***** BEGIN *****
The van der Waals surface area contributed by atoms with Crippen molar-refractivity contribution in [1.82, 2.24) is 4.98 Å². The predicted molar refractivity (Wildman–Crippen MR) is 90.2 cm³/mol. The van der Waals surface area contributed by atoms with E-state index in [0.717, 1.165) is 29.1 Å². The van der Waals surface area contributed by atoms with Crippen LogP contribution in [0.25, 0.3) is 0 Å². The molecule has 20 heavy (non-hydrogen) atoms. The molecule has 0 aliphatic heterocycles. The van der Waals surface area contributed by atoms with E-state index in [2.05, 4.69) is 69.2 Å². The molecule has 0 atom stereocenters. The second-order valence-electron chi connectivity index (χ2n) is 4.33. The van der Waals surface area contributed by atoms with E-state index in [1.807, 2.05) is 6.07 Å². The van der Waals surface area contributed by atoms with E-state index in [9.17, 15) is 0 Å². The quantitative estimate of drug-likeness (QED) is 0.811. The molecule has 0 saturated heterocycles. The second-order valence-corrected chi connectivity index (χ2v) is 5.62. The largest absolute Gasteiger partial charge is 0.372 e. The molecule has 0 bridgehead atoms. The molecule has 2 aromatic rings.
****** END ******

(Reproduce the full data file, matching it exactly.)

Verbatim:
The van der Waals surface area contributed by atoms with Crippen molar-refractivity contribution in [1.82, 2.24) is 4.98 Å². The predicted molar refractivity (Wildman–Crippen MR) is 90.2 cm³/mol. The van der Waals surface area contributed by atoms with E-state index in [0.717, 1.165) is 29.1 Å². The van der Waals surface area contributed by atoms with Crippen LogP contribution in [0.25, 0.3) is 0 Å². The molecule has 20 heavy (non-hydrogen) atoms. The molecule has 0 aliphatic heterocycles. The van der Waals surface area contributed by atoms with E-state index in [2.05, 4.69) is 69.2 Å². The molecule has 0 atom stereocenters. The second-order valence-electron chi connectivity index (χ2n) is 4.33. The van der Waals surface area contributed by atoms with E-state index in [1.807, 2.05) is 6.07 Å². The van der Waals surface area contributed by atoms with E-state index in [9.17, 15) is 0 Å². The quantitative estimate of drug-likeness (QED) is 0.811. The molecule has 0 saturated heterocycles. The second-order valence-corrected chi connectivity index (χ2v) is 5.62. The largest absolute Gasteiger partial charge is 0.372 e. The molecule has 0 bridgehead atoms. The molecule has 2 aromatic rings.